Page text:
Decisions, Decisions! Using Evolution to Get the Most Bang From Your Conservation Buck (2 of 2)

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The following simplified example illustrates how phylogenetics can aid conservation efforts. Imagine that a government only has the resources to create a preserve in one of three river basins (A, B or C below), and a local biologist is hired to help choose the location of the preserve.

River Basin ARiver Basin BRiver Basin C


She discovers that each river basin happens to support four related fish species, among other organisms, and she constructs a phylogeny for that fish clade.

Phylogeny of related fish in river basins A, B and C

In this phylogeny, the vertical length of each branch indicates the amount of evolutionary change that occurred in that lineage. The four species in river basin A cluster in a tightly-knit clade, with little evolutionary differentiation among species, while river basin B supports a more diverse clade of fish—note the longer branches for clade B. River basin C, supports fish that are rather distantly related to one another and that have evolved in different directions.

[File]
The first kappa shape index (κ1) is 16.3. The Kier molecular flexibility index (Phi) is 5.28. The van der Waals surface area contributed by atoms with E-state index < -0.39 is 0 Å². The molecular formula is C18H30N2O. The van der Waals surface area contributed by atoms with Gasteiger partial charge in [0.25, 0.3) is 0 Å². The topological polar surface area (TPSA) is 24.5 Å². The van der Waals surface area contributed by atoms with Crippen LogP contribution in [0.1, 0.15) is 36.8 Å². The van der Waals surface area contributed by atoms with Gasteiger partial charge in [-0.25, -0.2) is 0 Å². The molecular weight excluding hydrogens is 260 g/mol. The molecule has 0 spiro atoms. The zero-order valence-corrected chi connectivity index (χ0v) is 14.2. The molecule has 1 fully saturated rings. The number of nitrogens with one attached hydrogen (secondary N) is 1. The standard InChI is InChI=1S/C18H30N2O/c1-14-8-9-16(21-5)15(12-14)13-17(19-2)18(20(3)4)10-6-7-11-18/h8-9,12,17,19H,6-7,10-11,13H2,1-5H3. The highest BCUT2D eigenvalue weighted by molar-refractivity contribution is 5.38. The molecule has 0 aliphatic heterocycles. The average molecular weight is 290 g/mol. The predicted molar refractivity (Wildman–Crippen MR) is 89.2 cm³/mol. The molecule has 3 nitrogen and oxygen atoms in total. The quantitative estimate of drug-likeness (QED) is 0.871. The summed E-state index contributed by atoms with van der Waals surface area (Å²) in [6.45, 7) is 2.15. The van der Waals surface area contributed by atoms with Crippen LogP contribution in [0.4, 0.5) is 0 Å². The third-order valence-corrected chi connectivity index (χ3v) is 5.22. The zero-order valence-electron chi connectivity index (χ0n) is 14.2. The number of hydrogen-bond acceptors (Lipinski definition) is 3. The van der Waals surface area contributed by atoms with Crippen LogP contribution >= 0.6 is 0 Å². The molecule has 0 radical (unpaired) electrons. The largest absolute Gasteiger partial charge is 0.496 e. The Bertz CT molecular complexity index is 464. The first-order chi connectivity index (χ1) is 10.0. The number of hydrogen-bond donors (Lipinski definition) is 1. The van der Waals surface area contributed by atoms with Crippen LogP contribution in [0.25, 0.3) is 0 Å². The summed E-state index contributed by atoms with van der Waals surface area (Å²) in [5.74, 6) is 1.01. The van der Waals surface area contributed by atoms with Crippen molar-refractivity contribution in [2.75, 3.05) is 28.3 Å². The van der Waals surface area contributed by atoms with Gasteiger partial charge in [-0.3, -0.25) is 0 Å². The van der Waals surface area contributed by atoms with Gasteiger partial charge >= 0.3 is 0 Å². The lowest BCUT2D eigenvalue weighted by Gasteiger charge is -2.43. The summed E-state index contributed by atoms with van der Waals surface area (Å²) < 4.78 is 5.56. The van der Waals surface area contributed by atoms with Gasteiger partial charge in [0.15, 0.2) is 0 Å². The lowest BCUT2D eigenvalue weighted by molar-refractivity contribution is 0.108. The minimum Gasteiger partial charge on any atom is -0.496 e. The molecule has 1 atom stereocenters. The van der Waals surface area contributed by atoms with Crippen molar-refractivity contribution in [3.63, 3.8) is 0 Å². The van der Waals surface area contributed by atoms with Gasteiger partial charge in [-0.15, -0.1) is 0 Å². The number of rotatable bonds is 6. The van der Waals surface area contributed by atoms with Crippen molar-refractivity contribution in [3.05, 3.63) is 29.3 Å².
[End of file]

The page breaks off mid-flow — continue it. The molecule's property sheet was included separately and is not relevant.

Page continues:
Based on this information, the biologist might recommend preserving basin C since it supports a more diverse assemblage of species. But of course, in real life, many more considerations—such as the status of other organisms, whether the species are found only locally or are widely distributed, and the economic value of the area—are involved in making such decisions. Nonetheless, evolutionary history makes a more meaningful measure of biodiversity than mere species counts, and can help conservation efforts preserve more genetic, morphological, and ecological diversity.


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Why Preserve Biodiversity?

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